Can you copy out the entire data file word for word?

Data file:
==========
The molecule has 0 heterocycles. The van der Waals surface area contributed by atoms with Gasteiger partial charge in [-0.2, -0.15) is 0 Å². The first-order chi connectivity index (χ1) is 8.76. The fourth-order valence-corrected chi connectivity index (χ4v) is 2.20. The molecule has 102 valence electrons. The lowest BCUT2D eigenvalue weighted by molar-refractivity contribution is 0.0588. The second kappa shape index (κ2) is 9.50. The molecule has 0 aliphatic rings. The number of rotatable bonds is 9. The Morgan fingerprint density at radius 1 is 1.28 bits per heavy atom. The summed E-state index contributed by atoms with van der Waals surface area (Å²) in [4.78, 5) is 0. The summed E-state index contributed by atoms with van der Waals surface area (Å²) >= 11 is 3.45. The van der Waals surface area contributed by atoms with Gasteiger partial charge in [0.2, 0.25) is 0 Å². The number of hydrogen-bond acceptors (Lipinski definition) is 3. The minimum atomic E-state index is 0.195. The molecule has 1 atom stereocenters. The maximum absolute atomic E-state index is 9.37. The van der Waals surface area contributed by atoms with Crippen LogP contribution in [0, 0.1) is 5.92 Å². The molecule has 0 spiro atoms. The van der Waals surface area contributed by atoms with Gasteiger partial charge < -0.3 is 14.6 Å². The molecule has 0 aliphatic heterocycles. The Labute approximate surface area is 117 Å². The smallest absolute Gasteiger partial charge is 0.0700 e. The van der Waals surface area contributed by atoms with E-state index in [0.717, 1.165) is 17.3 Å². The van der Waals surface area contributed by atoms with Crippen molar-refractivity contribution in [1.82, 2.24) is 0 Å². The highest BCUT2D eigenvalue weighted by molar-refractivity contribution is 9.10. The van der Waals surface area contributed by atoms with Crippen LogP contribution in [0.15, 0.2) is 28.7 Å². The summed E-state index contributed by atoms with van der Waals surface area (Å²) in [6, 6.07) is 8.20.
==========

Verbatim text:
The molecule has 0 heterocycles. The van der Waals surface area contributed by atoms with Gasteiger partial charge in [-0.2, -0.15) is 0 Å². The first-order chi connectivity index (χ1) is 8.76. The fourth-order valence-corrected chi connectivity index (χ4v) is 2.20. The molecule has 102 valence electrons. The lowest BCUT2D eigenvalue weighted by molar-refractivity contribution is 0.0588. The second kappa shape index (κ2) is 9.50. The molecule has 0 aliphatic rings. The number of rotatable bonds is 9. The Morgan fingerprint density at radius 1 is 1.28 bits per heavy atom. The summed E-state index contributed by atoms with van der Waals surface area (Å²) in [4.78, 5) is 0. The summed E-state index contributed by atoms with van der Waals surface area (Å²) >= 11 is 3.45. The van der Waals surface area contributed by atoms with Gasteiger partial charge in [0.2, 0.25) is 0 Å². The number of hydrogen-bond acceptors (Lipinski definition) is 3. The minimum atomic E-state index is 0.195. The molecule has 1 atom stereocenters. The maximum absolute atomic E-state index is 9.37. The van der Waals surface area contributed by atoms with Crippen LogP contribution in [0, 0.1) is 5.92 Å². The molecule has 0 spiro atoms. The van der Waals surface area contributed by atoms with Gasteiger partial charge < -0.3 is 14.6 Å². The molecule has 0 aliphatic heterocycles. The Labute approximate surface area is 117 Å². The smallest absolute Gasteiger partial charge is 0.0700 e. The van der Waals surface area contributed by atoms with E-state index in [0.717, 1.165) is 17.3 Å². The van der Waals surface area contributed by atoms with Crippen molar-refractivity contribution in [1.82, 2.24) is 0 Å². The highest BCUT2D eigenvalue weighted by molar-refractivity contribution is 9.10. The van der Waals surface area contributed by atoms with Crippen LogP contribution in [0.15, 0.2) is 28.7 Å². The summed E-state index contributed by atoms with van der Waals surface area (Å²) in [6, 6.07) is 8.20.